The Creative Evolution of Lipstick


Ancient Lip Paints:

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Queen Puabi's cosmetic cockle-shells

Display From Ur of the Chaldees The British Museum, London.

We have lots to thank the Sumerian civilization for--the invention of the wheel, sail boats, amazing irrigation systems, the concept of the city*  and lastly, lipstick. From 2500 to 1000 BC. the ancient Mesopotami (modern-day Iraq and Kuwait), used pulverized semiprecious stones and jewels to make pastes for beautifying the lips and skin. Dried insects such as the cochineal (used to make carmine), berries, and clay were also used to create pigments and were quite readily available to all as they did not require money nor chemicals to produce. It is said the Sumerian Queen Shub-ad preferred a mixture of crushed red rock and white lead. Not exactly todays moisture-rich 24-hour-wear option, but in ancient times that DIY flow was all the rage. Some scientists claim that the lead content in ancient cosmetics, specifically eyeliner, could have been initially medicinal and antimicrobial, but as we know today, prolonged use could cause serious and irreversible damage, birth defects and even death.


Corinthian pyxis with a red make-up powder, 5th BC.

5th Century, BC


Fast forward to 9 AD during the "Islamic Golden Age", Arab scientist, Abulcasis invented the first solid lipstick. Accidentally, he stumbled upon the formula while mixing stock for a sort of solid perfume that could later be pressed into a mold. He had the genius idea to mix in pigment and voilà!-- the first lipstick was born.


Meanwhile in Egypt (2000 BC to 100 AD. ) the peoples of the area began using a seaweed mixture to tint their lips reddish-purple. That color was squeezed from Iodine  and  eventually became known as “the kiss of death” (Dixon, Lisa Potter "The Natural Makeup Manual" London, Ryland Peters and Small, 2017) Crushed ant eggs and carmine was an old favorite recipe used by Cleopatra herself! Fish scales were often used for added shine. During a woman's life, lip paint was applied using wet sticks of wood, and, in death, each well-to-do woman took at least two pots of lip paint to her tomb.


For the women of Ancient Greece --which was quite sexist, society did not grant women any power or privileges-- wearing lipstick was a big No-No ...unless of course, you were a prostitute. Interestingly, prostitutes were allowed a few more rights, including the ability to own businesses and earn money with with they could buy more freedoms. (*Huge eye roll* Guess they should change that quote to "well behaved women rarely advance history...") Red dye, sheep sweat and crocodile excrement was used to create lipstick and funnily, led to the first known law related to lipstick which stated that any woman of ill-repute who appeared without their designated lip paint, would be punished by the law for impersonation of a "lady".


In Medieval Europe (400s-1400s A.D.), the practice of painting oneself in any perceivable fashion went in and out of vogue. Various religious groups tried to claim that makeup of any sort was "challenging God and his workmanship." (Steele, Valerie (ed.). "Encyclopedia of Clothing and Fashion." New York: Charles Scribners & Sons, 2004.)  Meanwhile Italian high society ladies wore a bright pink lip and lower classes wore earthier reddish tones to make sure everyone (*ahem*, men and some other bougie haters) knew of their inferior social standing during a period of time in the 1200's. Much like the early Mesopotomians, the use of insects and berries were also popular in Latin American and Russia during the 11th-13 centuries. Prior to the Spanish Inquisition, European women applied cinnabar (vermillion) as lipstick-- an extremely toxic beauty ritual as it is comprised of mercuric sulfide.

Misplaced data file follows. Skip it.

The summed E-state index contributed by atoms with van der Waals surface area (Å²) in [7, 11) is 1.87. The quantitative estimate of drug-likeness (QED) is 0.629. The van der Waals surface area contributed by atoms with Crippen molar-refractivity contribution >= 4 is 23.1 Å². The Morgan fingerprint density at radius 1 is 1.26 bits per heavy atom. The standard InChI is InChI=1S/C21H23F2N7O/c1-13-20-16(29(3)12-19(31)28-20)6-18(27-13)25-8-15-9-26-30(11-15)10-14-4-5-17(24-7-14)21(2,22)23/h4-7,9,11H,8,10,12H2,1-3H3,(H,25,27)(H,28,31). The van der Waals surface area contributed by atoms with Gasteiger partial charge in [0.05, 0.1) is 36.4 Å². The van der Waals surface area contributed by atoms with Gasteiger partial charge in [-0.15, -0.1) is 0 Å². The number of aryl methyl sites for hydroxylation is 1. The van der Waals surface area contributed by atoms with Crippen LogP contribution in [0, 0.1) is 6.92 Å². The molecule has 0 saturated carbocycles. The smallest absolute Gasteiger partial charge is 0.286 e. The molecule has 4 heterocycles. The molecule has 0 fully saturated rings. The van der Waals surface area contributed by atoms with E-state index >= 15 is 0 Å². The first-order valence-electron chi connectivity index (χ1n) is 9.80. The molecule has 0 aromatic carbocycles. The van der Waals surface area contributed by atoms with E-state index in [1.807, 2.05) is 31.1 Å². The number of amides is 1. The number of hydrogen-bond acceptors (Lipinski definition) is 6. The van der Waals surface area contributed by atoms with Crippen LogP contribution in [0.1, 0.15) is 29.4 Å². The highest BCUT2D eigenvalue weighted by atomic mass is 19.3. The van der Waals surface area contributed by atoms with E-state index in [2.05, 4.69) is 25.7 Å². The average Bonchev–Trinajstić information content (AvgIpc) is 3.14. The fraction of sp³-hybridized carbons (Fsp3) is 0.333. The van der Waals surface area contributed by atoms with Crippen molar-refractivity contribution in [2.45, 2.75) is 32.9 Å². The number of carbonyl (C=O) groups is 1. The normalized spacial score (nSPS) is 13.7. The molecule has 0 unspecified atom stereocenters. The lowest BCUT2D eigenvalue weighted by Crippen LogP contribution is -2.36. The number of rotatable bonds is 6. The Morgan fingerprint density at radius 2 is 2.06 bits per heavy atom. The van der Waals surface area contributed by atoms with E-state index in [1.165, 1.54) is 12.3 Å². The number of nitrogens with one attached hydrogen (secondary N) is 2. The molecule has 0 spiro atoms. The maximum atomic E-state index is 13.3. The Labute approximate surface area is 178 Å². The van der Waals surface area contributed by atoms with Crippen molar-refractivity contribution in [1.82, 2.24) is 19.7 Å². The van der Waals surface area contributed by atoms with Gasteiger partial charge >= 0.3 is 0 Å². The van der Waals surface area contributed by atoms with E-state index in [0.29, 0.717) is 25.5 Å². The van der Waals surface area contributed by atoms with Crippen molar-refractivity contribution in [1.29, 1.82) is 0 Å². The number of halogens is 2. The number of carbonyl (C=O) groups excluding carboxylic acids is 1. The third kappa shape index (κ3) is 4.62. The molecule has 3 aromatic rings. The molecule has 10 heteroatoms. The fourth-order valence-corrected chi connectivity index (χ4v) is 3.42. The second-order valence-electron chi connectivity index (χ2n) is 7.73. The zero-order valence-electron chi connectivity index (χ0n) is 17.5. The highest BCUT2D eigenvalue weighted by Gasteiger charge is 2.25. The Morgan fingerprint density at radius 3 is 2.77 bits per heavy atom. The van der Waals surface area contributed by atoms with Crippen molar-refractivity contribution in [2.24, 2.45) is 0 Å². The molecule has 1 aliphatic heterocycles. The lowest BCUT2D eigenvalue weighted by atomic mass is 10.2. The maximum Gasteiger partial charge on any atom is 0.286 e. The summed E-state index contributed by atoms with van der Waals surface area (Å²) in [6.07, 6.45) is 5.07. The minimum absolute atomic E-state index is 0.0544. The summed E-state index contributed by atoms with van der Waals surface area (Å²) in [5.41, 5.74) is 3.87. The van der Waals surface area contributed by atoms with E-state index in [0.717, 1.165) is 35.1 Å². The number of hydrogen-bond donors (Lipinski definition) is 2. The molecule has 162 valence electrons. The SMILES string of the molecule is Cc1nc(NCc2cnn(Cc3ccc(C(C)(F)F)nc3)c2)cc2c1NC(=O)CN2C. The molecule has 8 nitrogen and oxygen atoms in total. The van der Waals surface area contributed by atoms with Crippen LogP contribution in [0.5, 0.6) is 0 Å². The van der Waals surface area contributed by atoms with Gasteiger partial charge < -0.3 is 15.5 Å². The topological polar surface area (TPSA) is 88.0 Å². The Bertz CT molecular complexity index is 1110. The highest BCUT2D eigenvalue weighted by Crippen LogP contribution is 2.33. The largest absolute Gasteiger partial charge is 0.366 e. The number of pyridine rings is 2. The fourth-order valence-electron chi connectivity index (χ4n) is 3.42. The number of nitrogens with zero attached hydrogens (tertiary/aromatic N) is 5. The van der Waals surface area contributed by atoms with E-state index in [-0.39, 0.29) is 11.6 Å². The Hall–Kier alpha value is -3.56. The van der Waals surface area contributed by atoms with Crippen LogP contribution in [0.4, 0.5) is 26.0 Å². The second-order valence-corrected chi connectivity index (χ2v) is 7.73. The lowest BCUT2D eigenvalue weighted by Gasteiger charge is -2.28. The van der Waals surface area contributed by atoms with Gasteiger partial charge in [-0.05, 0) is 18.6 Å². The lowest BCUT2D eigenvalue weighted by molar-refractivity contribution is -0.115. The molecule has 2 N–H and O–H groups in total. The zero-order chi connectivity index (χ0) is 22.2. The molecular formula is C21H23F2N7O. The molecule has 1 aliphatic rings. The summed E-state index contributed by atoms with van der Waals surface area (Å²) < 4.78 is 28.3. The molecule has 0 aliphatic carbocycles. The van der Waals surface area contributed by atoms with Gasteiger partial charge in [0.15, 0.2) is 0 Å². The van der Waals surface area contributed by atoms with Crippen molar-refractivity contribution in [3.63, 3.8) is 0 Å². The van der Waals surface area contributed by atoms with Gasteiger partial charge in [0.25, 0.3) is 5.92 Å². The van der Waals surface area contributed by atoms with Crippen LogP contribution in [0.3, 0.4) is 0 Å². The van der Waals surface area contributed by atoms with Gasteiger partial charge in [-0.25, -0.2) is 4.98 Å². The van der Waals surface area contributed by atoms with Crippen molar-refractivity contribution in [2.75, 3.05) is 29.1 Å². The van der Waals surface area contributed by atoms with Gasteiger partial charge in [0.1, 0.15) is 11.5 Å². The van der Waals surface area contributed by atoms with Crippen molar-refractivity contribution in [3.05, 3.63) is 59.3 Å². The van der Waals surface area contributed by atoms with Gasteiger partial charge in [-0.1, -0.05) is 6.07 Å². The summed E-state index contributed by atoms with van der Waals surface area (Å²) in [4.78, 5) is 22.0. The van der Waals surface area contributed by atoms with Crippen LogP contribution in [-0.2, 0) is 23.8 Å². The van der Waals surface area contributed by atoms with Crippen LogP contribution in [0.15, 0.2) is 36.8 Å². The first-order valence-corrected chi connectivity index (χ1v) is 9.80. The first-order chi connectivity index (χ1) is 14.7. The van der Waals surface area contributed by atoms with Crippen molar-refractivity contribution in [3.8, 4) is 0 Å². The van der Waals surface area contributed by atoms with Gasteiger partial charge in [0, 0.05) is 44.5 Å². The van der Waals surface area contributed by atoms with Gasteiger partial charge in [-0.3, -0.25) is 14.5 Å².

Queen Victoria

Lipstick Hater.

Queen Victoria, Queen of the United Kingdom, Great Britain and Ireland seriously brought the vibe down during the 1800's and lipstick fell out of vogue. It didn't take long for the people to bring it back in 1860, The world rejoiced and the cosmetics industry began to boom once more.


By the 1880's Parisian cosmetic brand Guerlain created the first commercially successful lipstick made from grapefruit mixed with butter, wax, castor oil and deer tallow. A mere 30 years later makeup, specifically visible lip paint, had become not only a "norm", but a symbol for the modern woman and the beginning of the Suffragette feminist movement. In 1912 Suffragette's took to the streets of NYC wearing bright red lipstick, a symbol of rebellious subversion. (Marsh, Madeline  "Compacts and Cosmetics," Great Britain: Pen and Sword Books, 2009)



Elizabeth Arden

WWII "Victory Red"

By 1950, the world was at war and for many women "Beauty was their duty." 

"Red lipstick became a staple among military nurses and was heavily associated with war efforts, sold in patriotic shades like Victory Red and Fighting Red. Women were expected to actively contribute to the war effort and take on traditionally male jobs without being masculine; makeup allowed them to exhibit this new power while also fulfilling the societal demand for feminine beauty." wrote Caitlin L. on 

This was not entirely by accident either, Adolph Hitler hated red lipstick (and painted nails), and so American women wore it as a symbol of resistance.

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More about feminism and lipstick can be found here:

Cici AndersenComment